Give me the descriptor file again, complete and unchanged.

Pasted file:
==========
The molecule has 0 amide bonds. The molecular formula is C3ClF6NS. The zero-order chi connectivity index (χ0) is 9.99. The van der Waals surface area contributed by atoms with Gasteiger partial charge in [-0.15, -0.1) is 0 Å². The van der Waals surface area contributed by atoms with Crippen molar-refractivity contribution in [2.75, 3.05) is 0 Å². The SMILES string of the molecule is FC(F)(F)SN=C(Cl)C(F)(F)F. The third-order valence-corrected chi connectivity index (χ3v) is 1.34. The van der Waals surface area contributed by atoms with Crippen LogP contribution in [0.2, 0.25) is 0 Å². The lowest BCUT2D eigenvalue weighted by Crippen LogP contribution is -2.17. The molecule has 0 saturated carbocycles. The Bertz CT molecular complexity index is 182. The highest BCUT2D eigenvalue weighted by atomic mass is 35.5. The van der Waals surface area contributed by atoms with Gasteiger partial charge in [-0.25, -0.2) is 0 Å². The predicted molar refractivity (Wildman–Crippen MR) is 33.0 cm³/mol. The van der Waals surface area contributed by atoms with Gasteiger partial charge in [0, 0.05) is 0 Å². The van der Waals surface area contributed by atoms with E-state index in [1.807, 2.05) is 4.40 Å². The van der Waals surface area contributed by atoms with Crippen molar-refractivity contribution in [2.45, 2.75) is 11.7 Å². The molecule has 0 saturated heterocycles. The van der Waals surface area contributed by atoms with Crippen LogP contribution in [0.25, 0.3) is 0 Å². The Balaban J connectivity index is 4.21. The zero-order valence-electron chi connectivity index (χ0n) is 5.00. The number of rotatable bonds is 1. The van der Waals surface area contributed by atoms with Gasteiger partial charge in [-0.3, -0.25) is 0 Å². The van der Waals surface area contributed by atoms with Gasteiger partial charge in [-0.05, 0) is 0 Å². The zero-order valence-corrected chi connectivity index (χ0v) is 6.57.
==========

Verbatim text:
The molecule has 0 amide bonds. The molecular formula is C3ClF6NS. The zero-order chi connectivity index (χ0) is 9.99. The van der Waals surface area contributed by atoms with Gasteiger partial charge in [-0.15, -0.1) is 0 Å². The van der Waals surface area contributed by atoms with Crippen molar-refractivity contribution in [2.75, 3.05) is 0 Å². The SMILES string of the molecule is FC(F)(F)SN=C(Cl)C(F)(F)F. The third-order valence-corrected chi connectivity index (χ3v) is 1.34. The van der Waals surface area contributed by atoms with Crippen LogP contribution in [0.2, 0.25) is 0 Å². The lowest BCUT2D eigenvalue weighted by Crippen LogP contribution is -2.17. The molecule has 0 saturated carbocycles. The Bertz CT molecular complexity index is 182. The highest BCUT2D eigenvalue weighted by atomic mass is 35.5. The van der Waals surface area contributed by atoms with Gasteiger partial charge in [-0.25, -0.2) is 0 Å². The predicted molar refractivity (Wildman–Crippen MR) is 33.0 cm³/mol. The van der Waals surface area contributed by atoms with Gasteiger partial charge in [0, 0.05) is 0 Å². The van der Waals surface area contributed by atoms with E-state index in [1.807, 2.05) is 4.40 Å². The van der Waals surface area contributed by atoms with Crippen molar-refractivity contribution in [2.45, 2.75) is 11.7 Å². The molecule has 0 saturated heterocycles. The van der Waals surface area contributed by atoms with Crippen LogP contribution in [0.25, 0.3) is 0 Å². The Balaban J connectivity index is 4.21. The zero-order valence-electron chi connectivity index (χ0n) is 5.00. The number of rotatable bonds is 1. The van der Waals surface area contributed by atoms with Gasteiger partial charge in [-0.3, -0.25) is 0 Å². The van der Waals surface area contributed by atoms with Gasteiger partial charge in [-0.05, 0) is 0 Å². The zero-order valence-corrected chi connectivity index (χ0v) is 6.57.